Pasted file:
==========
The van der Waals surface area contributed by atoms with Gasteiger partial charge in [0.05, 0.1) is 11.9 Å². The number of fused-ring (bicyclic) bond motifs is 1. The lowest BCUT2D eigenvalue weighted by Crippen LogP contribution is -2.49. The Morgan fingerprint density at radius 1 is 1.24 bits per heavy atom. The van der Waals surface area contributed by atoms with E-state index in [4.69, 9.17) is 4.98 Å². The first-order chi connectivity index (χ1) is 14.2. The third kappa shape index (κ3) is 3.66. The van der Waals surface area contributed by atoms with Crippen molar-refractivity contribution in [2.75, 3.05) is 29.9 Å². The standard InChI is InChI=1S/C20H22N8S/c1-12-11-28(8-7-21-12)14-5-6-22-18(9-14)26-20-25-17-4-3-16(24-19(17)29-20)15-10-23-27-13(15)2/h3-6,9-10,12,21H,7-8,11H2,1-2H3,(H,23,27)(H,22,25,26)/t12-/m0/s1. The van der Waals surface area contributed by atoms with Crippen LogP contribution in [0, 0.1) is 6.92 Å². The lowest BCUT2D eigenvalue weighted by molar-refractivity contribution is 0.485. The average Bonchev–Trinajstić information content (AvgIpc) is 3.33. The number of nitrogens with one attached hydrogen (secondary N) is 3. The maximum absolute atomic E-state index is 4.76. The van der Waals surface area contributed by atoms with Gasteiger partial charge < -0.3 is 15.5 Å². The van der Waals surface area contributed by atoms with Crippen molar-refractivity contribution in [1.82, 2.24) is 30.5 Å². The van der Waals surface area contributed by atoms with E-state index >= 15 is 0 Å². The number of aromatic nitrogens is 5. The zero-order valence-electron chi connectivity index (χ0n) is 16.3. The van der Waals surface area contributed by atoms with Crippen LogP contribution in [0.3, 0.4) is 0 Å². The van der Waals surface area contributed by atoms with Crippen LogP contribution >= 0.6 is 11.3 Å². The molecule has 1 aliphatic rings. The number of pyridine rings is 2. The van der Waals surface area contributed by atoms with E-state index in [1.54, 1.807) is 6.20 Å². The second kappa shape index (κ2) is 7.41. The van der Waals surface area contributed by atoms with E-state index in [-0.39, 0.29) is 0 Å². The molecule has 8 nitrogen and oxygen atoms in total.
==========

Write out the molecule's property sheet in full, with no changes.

The van der Waals surface area contributed by atoms with Gasteiger partial charge in [0.05, 0.1) is 11.9 Å². The number of fused-ring (bicyclic) bond motifs is 1. The lowest BCUT2D eigenvalue weighted by Crippen LogP contribution is -2.49. The Morgan fingerprint density at radius 1 is 1.24 bits per heavy atom. The van der Waals surface area contributed by atoms with E-state index in [4.69, 9.17) is 4.98 Å². The first-order chi connectivity index (χ1) is 14.2. The third kappa shape index (κ3) is 3.66. The van der Waals surface area contributed by atoms with Crippen molar-refractivity contribution in [2.75, 3.05) is 29.9 Å². The standard InChI is InChI=1S/C20H22N8S/c1-12-11-28(8-7-21-12)14-5-6-22-18(9-14)26-20-25-17-4-3-16(24-19(17)29-20)15-10-23-27-13(15)2/h3-6,9-10,12,21H,7-8,11H2,1-2H3,(H,23,27)(H,22,25,26)/t12-/m0/s1. The van der Waals surface area contributed by atoms with Crippen LogP contribution in [0, 0.1) is 6.92 Å². The lowest BCUT2D eigenvalue weighted by molar-refractivity contribution is 0.485. The average Bonchev–Trinajstić information content (AvgIpc) is 3.33. The number of nitrogens with one attached hydrogen (secondary N) is 3. The maximum absolute atomic E-state index is 4.76. The van der Waals surface area contributed by atoms with Gasteiger partial charge < -0.3 is 15.5 Å². The van der Waals surface area contributed by atoms with Crippen molar-refractivity contribution in [1.82, 2.24) is 30.5 Å². The van der Waals surface area contributed by atoms with E-state index >= 15 is 0 Å². The number of aromatic nitrogens is 5. The zero-order valence-electron chi connectivity index (χ0n) is 16.3. The van der Waals surface area contributed by atoms with Crippen LogP contribution in [0.3, 0.4) is 0 Å². The van der Waals surface area contributed by atoms with Crippen LogP contribution >= 0.6 is 11.3 Å². The molecule has 1 aliphatic rings. The number of pyridine rings is 2. The van der Waals surface area contributed by atoms with E-state index in [1.54, 1.807) is 6.20 Å². The second kappa shape index (κ2) is 7.41. The van der Waals surface area contributed by atoms with E-state index in [-0.39, 0.29) is 0 Å². The molecule has 8 nitrogen and oxygen atoms in total.